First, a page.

Hello ,
I need to find the torque which i should be applying at the shaft to close and open the gate.
Thanks in advance for your help. see the attached image
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Hello ,
I need to find the torque which i should be applying at the shaft to close and open the gate.
Thanks in advance for your help. see the attached image
Using [COLOR=#111111]D'Alemberts principle, you need to know a number of desired variables. I would use the "[U][B][URL="https://www.engineersedge.com/motors/torque_electric_motor.htm"]Electric Motor Sizing Design Formulas and Calculator[/URL][/B][/U]" to determine the torque needed to open and close your door.[/FONT][/COLOR][COLOR=#111111]
Then decide the electric motor you want to use and then determine the reduced/multiplier gear box (if required).
[/COLOR]https://www.engineersedge.com/gears/torque_in_gear_drives_formulas_15662.htm
I did some calculation but the number I got is reasonable low....I don't see an option to attach a snip of my calc while writing this reply.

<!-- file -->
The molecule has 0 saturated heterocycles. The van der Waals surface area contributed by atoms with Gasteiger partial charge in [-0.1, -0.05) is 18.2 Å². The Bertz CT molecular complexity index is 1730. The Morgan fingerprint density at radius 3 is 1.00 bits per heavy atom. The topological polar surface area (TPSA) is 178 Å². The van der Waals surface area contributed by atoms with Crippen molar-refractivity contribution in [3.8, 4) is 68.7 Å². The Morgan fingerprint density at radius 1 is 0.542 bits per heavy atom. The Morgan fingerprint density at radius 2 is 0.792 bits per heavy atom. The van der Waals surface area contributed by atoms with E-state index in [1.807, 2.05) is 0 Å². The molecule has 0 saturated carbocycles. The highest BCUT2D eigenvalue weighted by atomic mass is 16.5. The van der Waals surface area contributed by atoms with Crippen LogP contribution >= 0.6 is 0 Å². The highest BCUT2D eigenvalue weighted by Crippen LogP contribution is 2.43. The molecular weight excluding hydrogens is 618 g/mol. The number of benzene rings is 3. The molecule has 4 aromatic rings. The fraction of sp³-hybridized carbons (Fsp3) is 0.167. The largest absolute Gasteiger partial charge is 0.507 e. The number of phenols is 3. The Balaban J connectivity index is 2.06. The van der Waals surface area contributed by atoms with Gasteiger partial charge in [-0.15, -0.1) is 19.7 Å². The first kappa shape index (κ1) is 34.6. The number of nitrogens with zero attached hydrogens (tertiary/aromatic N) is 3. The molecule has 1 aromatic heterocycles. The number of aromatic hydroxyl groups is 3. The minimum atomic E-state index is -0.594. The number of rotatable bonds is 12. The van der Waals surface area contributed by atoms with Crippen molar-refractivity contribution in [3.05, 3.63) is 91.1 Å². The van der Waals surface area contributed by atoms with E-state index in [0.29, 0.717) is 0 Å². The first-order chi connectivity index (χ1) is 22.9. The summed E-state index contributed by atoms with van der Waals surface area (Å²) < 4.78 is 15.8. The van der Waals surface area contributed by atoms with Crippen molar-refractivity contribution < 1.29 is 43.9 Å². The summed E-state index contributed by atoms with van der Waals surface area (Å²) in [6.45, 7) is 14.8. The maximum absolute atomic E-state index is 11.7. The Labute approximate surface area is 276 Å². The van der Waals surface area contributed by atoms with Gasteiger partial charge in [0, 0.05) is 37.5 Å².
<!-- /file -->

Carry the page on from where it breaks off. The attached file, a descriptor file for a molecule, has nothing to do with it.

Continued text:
I have a gate opener on my property (Mighty Mule) for convenience . Manually opening and closing that 12' gate can be done with a single finger push - so yes the force needed are low.
The start time should be less than 1 second, ~ 0.5 sec and I would suggest the velocity at around 1 rpm or less.
I calculated the torque which I need to apply at the hinge point( through some shaft) for gate which is 105 in long and 200 Lb in weight and number I got is 5 lb- in .
I used Torque = I ( mass moment of inertia of rectangle) * Alpha
Alpha = w/t = .1 (rad/ s) / 20 s
I = Ml^2 / 3 , M is mass in Kg which is 91 kg and L = 105 in
TORQUE I GOT = 0.56 Nm or 5 lb - in
Which seems low as i need to apply the torque at hinge point. What do you think?
[QUOTE=sharma18aug;17956]Which seems low as i need to apply the torque at hinge point. What do you think?[/QUOTE]
No, that torque does not seem low. However, you will actually need to design for more as that torque is in equilibrium with the forces needed.
Usually you'll need to size motors and gearsets approximately 2X or even more to achieve a robust system.